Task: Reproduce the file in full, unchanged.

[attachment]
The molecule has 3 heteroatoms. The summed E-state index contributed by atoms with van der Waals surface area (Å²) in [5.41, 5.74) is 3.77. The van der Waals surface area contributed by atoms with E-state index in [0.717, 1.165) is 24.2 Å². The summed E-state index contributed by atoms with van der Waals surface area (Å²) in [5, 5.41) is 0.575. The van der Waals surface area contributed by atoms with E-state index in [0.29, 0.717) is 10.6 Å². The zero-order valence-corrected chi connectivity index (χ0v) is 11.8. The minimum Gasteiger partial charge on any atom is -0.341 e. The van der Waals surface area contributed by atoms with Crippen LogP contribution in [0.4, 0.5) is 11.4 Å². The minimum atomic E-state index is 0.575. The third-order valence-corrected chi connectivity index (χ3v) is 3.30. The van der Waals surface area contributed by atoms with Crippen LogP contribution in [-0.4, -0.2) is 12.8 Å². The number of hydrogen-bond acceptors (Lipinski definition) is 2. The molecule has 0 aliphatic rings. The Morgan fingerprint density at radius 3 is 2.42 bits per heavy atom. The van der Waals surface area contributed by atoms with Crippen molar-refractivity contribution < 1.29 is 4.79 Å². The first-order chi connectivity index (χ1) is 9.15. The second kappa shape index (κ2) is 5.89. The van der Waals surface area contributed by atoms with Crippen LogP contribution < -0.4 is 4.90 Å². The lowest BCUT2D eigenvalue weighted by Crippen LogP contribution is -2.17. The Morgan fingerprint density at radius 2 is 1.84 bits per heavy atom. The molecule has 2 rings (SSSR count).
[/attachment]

The molecule has 3 heteroatoms. The summed E-state index contributed by atoms with van der Waals surface area (Å²) in [5.41, 5.74) is 3.77. The van der Waals surface area contributed by atoms with E-state index in [0.717, 1.165) is 24.2 Å². The summed E-state index contributed by atoms with van der Waals surface area (Å²) in [5, 5.41) is 0.575. The van der Waals surface area contributed by atoms with E-state index in [0.29, 0.717) is 10.6 Å². The zero-order valence-corrected chi connectivity index (χ0v) is 11.8. The minimum Gasteiger partial charge on any atom is -0.341 e. The van der Waals surface area contributed by atoms with Crippen LogP contribution in [0.4, 0.5) is 11.4 Å². The minimum atomic E-state index is 0.575. The third-order valence-corrected chi connectivity index (χ3v) is 3.30. The van der Waals surface area contributed by atoms with Crippen LogP contribution in [-0.4, -0.2) is 12.8 Å². The number of hydrogen-bond acceptors (Lipinski definition) is 2. The molecule has 0 aliphatic rings. The Morgan fingerprint density at radius 3 is 2.42 bits per heavy atom. The van der Waals surface area contributed by atoms with Crippen molar-refractivity contribution < 1.29 is 4.79 Å². The first-order chi connectivity index (χ1) is 9.15. The second kappa shape index (κ2) is 5.89. The van der Waals surface area contributed by atoms with Crippen LogP contribution < -0.4 is 4.90 Å². The lowest BCUT2D eigenvalue weighted by Crippen LogP contribution is -2.17. The Morgan fingerprint density at radius 2 is 1.84 bits per heavy atom. The molecule has 2 rings (SSSR count).